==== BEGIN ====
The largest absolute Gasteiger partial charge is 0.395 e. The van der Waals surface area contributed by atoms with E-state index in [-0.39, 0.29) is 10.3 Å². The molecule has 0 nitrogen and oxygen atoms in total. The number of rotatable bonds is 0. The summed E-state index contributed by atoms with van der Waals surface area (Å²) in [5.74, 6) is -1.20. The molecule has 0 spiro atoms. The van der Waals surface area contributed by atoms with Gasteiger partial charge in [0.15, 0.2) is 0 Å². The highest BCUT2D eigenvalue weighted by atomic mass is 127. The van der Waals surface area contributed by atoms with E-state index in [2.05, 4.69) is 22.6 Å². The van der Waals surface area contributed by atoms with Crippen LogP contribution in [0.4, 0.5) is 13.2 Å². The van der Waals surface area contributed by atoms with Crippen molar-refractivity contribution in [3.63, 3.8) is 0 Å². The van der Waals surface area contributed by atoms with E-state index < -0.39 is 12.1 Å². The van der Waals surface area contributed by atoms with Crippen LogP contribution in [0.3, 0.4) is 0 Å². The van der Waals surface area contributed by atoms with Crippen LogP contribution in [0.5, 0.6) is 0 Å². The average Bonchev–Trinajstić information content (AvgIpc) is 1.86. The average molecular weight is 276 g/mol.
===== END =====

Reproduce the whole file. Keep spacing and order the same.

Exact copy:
The largest absolute Gasteiger partial charge is 0.395 e. The van der Waals surface area contributed by atoms with E-state index in [-0.39, 0.29) is 10.3 Å². The molecule has 0 nitrogen and oxygen atoms in total. The number of rotatable bonds is 0. The summed E-state index contributed by atoms with van der Waals surface area (Å²) in [5.74, 6) is -1.20. The molecule has 0 spiro atoms. The van der Waals surface area contributed by atoms with Gasteiger partial charge in [0.15, 0.2) is 0 Å². The highest BCUT2D eigenvalue weighted by atomic mass is 127. The van der Waals surface area contributed by atoms with E-state index in [2.05, 4.69) is 22.6 Å². The van der Waals surface area contributed by atoms with Crippen LogP contribution in [0.4, 0.5) is 13.2 Å². The van der Waals surface area contributed by atoms with Crippen molar-refractivity contribution in [3.63, 3.8) is 0 Å². The van der Waals surface area contributed by atoms with E-state index < -0.39 is 12.1 Å². The van der Waals surface area contributed by atoms with Crippen LogP contribution in [0.3, 0.4) is 0 Å². The van der Waals surface area contributed by atoms with Crippen LogP contribution in [0.5, 0.6) is 0 Å². The average Bonchev–Trinajstić information content (AvgIpc) is 1.86. The average molecular weight is 276 g/mol.